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Most people have at least heard of a Domestic Violence Protective Order (DVPO), or sometimes referred to as a 50B Order, but most people don’t really know what it is or how to obtain one.  Basically, a DVPO is a Court order meant to protect a domestic violence victim from their abuser. These orders are common when two people have some type of personal relationship and there is an allegation of abuse. Typically, a DVPO is sought when a relationship has come to an end and one person is afraid of what the other person may do.

The first step to acquire a DVPO is to file a Complaint. Once a Complaint is filed, you can request an Emergency Ex Parte Order for temporary possession of the home, vehicle, child, or pet. An Ex Parte Order is an order granted by the Court when the defendant is not present.  This order is only temporary and the defendant is required to have an opportunity to have a hearing within 10 days if an Ex Parte Order is granted. At the “10-day hearing” is when the Court will determine if a DVPO should be granted and if so, they typically are in effect for 1 year.

In order for someone to get a DVPO against another person there must be a personal relationship, but it does not have to be a sexual relationship. While it is common between married and unmarried partners, you can obtain a DVPO against others such as parents, children, grandparents, grandchildren, or anyone else that you have a personal relationship with. Once you have established that a personal relationship exists, you must prove to the Court that domestic violence has occurred. N.C. Gen. Stat. § 50B-1 states that domestic violence occurs when someone with whom you have a personal relationship has either:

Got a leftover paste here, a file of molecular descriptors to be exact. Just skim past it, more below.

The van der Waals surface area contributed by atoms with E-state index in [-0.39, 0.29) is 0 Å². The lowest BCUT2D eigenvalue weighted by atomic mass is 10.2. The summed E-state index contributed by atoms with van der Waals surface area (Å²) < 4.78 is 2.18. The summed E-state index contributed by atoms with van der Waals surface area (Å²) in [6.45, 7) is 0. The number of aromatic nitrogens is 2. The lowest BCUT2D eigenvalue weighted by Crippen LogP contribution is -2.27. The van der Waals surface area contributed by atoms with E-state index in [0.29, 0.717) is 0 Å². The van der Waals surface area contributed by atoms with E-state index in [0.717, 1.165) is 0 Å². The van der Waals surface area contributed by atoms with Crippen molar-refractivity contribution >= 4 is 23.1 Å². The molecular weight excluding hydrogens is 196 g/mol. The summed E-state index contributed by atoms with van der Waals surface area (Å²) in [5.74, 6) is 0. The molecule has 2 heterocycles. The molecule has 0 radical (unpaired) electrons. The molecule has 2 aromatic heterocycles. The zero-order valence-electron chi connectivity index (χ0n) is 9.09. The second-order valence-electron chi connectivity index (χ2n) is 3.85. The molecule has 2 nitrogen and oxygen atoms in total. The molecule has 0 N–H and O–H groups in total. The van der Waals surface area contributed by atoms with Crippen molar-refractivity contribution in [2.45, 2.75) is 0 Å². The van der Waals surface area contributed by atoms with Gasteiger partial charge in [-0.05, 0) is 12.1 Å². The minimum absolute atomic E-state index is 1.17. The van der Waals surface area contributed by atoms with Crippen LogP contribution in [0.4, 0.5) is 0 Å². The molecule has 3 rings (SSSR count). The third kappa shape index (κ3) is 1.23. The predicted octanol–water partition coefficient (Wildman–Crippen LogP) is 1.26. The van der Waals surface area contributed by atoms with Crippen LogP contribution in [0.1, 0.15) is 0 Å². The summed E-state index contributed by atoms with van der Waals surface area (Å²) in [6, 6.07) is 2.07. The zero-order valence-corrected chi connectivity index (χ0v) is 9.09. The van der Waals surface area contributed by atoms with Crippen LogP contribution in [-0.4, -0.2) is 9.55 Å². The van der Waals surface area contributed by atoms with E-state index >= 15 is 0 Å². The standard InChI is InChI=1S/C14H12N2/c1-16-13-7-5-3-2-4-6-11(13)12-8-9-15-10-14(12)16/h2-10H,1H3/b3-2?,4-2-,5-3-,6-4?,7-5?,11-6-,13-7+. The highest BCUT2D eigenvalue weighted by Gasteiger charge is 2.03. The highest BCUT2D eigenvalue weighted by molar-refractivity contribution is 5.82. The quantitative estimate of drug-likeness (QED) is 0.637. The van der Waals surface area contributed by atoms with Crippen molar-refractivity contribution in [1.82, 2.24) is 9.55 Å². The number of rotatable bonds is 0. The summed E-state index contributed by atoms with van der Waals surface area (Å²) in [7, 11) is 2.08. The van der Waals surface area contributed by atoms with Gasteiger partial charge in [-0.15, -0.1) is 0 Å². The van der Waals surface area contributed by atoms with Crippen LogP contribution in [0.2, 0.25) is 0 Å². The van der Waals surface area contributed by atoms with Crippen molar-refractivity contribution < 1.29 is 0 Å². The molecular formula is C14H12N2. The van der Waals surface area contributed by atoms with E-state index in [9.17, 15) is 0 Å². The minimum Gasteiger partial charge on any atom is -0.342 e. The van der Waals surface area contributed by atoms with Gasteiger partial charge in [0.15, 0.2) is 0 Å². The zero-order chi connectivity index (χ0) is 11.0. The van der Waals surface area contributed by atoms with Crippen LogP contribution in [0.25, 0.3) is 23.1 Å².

• Attempted to cause bodily injury, or intentionally caused bodily injury; or
  • Placed the other person in fear of imminent serious bodily injury or continued harassment that rises to such a level as to inflict serious emotional distress; or
  • Committed any of the sexual acts defined in G.S. 14-27.21 or G.S. 14-27.33

DVPO’s can be very specific in the restrictions that are placed on the person accused of domestic violence.  The most common restrictions usually include:

  • No contact with victim
  • No possession of firearms
  • ACourt order to not harm, threaten, or harass the victim
  • If a child exists between the victim and their abuser, the Court may order a temporary custody order
  • The Court will may also grant temporary possession of the home or vehicle to the victim if they are shared in ownership between the victim and abuser

While DVPO’s are a beneficial tool used to protect domestic violence victims from further violence or emotional distress, they are sometimes abused. Typically, the only evidence of alleged domestic abuse is the testimony of the Plaintiff. If someone seeks an Ex Parte Order against someone else and alleges domestic violence, the Courts typically err on the side of caution and grant the 10-day order. Sometimes this process is abused when married couples separate and one spouse accuses the other of domestic violence in order to get an Ex Parte Order so they can be granted temporary custody of their child/children.

DVPO’s have serious consequences once a Court grants the order. For the person that the DVPO is enforced against, they could lose their right to visit their children, live in their home, own a firearm, and sometimes cause them to lose their job. But for true victims of domestic violence, it protects them from unwanted physical harm and contact from their abusers by the threat of jail and criminal prosecution if the DVPO is violated. Here at Ludlum Law Firm, we have experience in helping victims seek DVPO’s and in defending those who have had DVPO Complaints filed against them. If you need help seeking a DVPO or defending yourself from a DVPO, please contact us and allow us to put our expertise to work for you.

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